In 1996, something pretty amazing happened in Ann Arbor, Michigan. Please read the story and be blown away. It is a story of courage and kindness that is still inspiring people 16 years later. Wish something similar had happened during Aluu4 attack. Read story below…
17 Knights of White Supremacist Organization, the Ku Klux Klan, held a rally on the second floor of a City Hall in Ann Arbor, Michigan on June 22, 1996, fully clothed in hate robes. And just outside in the street were 300 angry anti-KKK protesters who wanted the KKK to know they weren’t welcome. In the midst of the protestors, majority black, someone spotted a middle-aged white man wearing a Confederate t-shirt. Through his clothes and “SS” tattoo, it appeared that he was a white supremacist though he was not a member of the Klan. Once his presence was made known, the angry protesters chased him down and began to beat him in the streets, with one yelling “Kill the Nazi”.
Among those protesters was an 18 year old high school girl named Keshia Thomas. That’s when things went from violent to a kind of heroism that will give you goosebumps. Continue
While there were policeman with gas masks and riot gear protecting the Klansman who wore full garb on the other side of the fence, there was no one protecting the man who chose to stand on the same side as the protestors to observe, while he wore a symbol that represented racism on his shirt.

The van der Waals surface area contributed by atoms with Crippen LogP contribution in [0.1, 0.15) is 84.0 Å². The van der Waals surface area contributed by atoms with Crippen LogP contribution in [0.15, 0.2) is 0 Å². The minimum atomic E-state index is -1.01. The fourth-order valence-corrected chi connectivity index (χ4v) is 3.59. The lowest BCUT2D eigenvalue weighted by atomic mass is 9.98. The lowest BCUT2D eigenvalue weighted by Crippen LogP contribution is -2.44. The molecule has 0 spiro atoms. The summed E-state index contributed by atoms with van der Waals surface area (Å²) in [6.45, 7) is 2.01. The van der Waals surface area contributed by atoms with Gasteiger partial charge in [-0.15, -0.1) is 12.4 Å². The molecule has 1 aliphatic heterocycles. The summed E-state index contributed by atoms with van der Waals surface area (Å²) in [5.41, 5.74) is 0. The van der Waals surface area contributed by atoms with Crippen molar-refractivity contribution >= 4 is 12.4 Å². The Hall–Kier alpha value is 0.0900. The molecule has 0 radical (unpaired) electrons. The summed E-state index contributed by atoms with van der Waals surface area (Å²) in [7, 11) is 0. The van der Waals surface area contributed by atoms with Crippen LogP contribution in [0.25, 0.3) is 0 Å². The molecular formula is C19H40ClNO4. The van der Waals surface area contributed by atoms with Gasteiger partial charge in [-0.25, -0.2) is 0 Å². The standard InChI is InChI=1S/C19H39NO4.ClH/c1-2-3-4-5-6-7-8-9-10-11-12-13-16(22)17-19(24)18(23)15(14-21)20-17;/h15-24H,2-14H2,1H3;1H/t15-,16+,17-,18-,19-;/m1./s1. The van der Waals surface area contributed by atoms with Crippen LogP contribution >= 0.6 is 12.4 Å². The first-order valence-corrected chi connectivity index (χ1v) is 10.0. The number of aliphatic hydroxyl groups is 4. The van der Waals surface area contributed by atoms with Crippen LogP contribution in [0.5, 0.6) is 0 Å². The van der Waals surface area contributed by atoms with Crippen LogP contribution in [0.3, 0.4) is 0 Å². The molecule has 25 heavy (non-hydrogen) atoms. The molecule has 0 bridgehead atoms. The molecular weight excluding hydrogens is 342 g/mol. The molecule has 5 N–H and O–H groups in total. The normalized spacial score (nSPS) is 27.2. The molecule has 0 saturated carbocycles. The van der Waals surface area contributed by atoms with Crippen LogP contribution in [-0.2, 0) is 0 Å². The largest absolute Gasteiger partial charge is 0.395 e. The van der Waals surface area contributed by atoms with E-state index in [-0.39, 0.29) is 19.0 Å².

The man is seen running from the protesters in this gripping photo. Just over his shoulder in the USA shirt is Keshia Thomas.
The mob caught up with him, surrounded him, and proceeded to kick him and beat him.
That’s when Keshia had enough.
She covered his body with her own, screaming for the mob to stop beating him…
They listened and, in tears, she held the racist man in her arms. The man that hated her for the colour of her skin, and nothing else.
This is the photo that the whole world was talking about in 1996. And we should be talking about it today too. Keshia’s actions are inspiring.
Days after this took place, when asked about her actions, Keshia said, “I knew what it was like to be hurt. The many times that that happened, I wish someone would have stood up for me. Nobody deserves to be hurt, especially not for an idea.”
Keshia never heard from the man after that day, but she said months later, someone walked up to her in a coffee shop and said thanks. When she asked why, he said the man she saved was his father.
Everyone needs to be a little more like Keshia. Please share this story with others.